Get something done when you call a meeting

Even if the participants want to be somewhere else

Would you like to build a reputation for staging the best meetings in the house? To pull it off, you’ll need to join the elite 2% who spend upward of five hours planning for them.

Actually, those five hours will pass in a flash when you set your meetings up with the same care as the two pros who share their secrets here:

Do the homework.

Rosemary Keeley, Improvement Services director at VHA Atlantic in Charlotte, NC, prepares by anticipating data needs and assembling literature reviews. Her goal is to give the participants minimal homework assignments and send them back to work with action goals that change the way they do their jobs.

Craft a crystal-clear agenda with time lines.

Keeley shuns vague terms like"old business" or "new business". Rather, she describes each element. For example, she’ll use terms including:

— results from last week’s measures;
— problems with new emergency department admissions protocol.

While your participants might mistake you for a control freak at first, allot a time interval, such as 10 a.m. to 10:15 a.m. for each item. Make it stick by timing it yourself or delegating the task to someone who’s assertive enough to handle it. And it goes without saying that any self-respecting leader starts meetings on time.

Take pains to gather the key stakeholders and decision makers around the table because nothing kills enthusiasm like delaying action until you can regroup with the missing player. By the same token, if you find that you don’t need the input of everybody you’ve gathered, give them an opportunity to leave. Michael Begeman, manager of the Austin, TX-based 3M Meeting Network says, "It’s a beautiful thing to respect people’s time enough to let them walk out."

Once you have the core group in place, it’s time to get to work using the following steps:

Everyone contributes.

Keeley uses gatekeeper techniques to keep the energy up all around the room. To the long-winded, she’ll say, "Great idea, John. Now Gwen, what are your thoughts on it?" Sometimes, she conducts round robins where people share ideas by turn around the table. "I make sure people walk out the door having contributed one or two times — even the quietest person," she says.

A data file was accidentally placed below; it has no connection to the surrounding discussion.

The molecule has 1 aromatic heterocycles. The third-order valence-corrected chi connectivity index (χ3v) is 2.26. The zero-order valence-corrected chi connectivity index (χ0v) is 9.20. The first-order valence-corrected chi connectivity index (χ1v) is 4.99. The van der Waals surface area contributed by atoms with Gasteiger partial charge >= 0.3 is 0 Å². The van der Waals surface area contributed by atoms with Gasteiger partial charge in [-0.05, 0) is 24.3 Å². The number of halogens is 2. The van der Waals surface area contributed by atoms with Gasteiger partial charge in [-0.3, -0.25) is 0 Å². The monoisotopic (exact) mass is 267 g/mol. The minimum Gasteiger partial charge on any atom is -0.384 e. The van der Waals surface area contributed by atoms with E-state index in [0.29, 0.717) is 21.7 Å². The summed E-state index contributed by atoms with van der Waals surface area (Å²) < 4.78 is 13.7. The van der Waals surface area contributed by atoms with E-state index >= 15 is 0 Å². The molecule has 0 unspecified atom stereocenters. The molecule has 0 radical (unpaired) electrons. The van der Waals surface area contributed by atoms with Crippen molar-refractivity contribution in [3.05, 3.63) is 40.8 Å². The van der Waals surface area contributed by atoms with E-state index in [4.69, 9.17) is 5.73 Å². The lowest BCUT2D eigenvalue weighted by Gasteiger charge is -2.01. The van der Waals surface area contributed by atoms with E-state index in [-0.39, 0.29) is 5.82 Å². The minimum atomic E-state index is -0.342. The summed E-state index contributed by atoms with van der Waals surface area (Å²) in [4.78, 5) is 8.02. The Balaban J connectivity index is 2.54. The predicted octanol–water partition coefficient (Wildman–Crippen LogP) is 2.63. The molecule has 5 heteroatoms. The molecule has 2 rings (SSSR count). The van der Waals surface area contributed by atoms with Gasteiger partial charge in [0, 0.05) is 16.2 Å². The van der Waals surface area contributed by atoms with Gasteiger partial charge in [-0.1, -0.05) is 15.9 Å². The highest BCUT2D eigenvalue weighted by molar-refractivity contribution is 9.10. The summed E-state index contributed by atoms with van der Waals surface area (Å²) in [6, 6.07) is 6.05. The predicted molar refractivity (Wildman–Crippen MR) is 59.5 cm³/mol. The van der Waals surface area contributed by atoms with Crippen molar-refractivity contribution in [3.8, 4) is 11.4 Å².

Meeting minutes should be easy to write and a snap to read.

Begeman likes minutes that record three items for each piece of business:

— decisions made;
— action items including who will do it, what he or she will do, and when it will be done;
— open issues stating when discussion will resume. A quick review of action items gets everybody’s alignment and solidifies responsibilities for implementation.

Two-minute CQI taps the intelligence of your participants.

Begeman closes his meetings with a quick round of input to two questions:

— What worked at this meeting?
— What would improve meetings like this in the future?

Considering how much time people spend in meetings each week, they’ll be able teach you even more than this article about those two questions.

When Keeley leads rapid-cycle change teams, she has to sustain a high pitch of excitement to effect significant changes in short time intervals. To do it, she sets a three-meeting limit. "I also use the biggest block of time I can get," she explains. "Most people are used to meeting in one-hour time blocks, but we’ve learned that if we have double-long meetings, we can finish in half the time.

Both Keeley and Begeman write key discussion points on flip charts to help people pay attention and remember what happened. Keeley adds one suggestion: "The person who is leading the meeting should write on the flip chart because that person will get the eye contact."